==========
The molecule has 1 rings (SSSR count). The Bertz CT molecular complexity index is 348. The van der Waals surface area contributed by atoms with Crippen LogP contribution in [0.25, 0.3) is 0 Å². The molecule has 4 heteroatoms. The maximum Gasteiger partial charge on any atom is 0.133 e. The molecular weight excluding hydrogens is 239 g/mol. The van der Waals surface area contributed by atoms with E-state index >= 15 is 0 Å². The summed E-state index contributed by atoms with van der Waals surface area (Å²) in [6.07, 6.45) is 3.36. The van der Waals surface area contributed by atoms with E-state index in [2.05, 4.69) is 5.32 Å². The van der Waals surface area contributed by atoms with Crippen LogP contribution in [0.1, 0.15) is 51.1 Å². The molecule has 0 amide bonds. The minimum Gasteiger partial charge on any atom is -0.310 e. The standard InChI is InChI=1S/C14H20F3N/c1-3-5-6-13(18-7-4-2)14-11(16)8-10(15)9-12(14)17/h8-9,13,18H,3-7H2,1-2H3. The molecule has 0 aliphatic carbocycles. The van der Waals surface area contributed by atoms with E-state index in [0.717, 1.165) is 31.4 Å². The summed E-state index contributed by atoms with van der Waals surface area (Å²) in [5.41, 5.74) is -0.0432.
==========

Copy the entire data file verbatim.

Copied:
The molecule has 1 rings (SSSR count). The Bertz CT molecular complexity index is 348. The van der Waals surface area contributed by atoms with Crippen LogP contribution in [0.25, 0.3) is 0 Å². The molecule has 4 heteroatoms. The maximum Gasteiger partial charge on any atom is 0.133 e. The molecular weight excluding hydrogens is 239 g/mol. The van der Waals surface area contributed by atoms with E-state index >= 15 is 0 Å². The summed E-state index contributed by atoms with van der Waals surface area (Å²) in [6.07, 6.45) is 3.36. The van der Waals surface area contributed by atoms with E-state index in [2.05, 4.69) is 5.32 Å². The van der Waals surface area contributed by atoms with Crippen LogP contribution in [0.1, 0.15) is 51.1 Å². The molecule has 0 amide bonds. The minimum Gasteiger partial charge on any atom is -0.310 e. The standard InChI is InChI=1S/C14H20F3N/c1-3-5-6-13(18-7-4-2)14-11(16)8-10(15)9-12(14)17/h8-9,13,18H,3-7H2,1-2H3. The molecule has 0 aliphatic carbocycles. The van der Waals surface area contributed by atoms with E-state index in [0.717, 1.165) is 31.4 Å². The summed E-state index contributed by atoms with van der Waals surface area (Å²) in [5.41, 5.74) is -0.0432.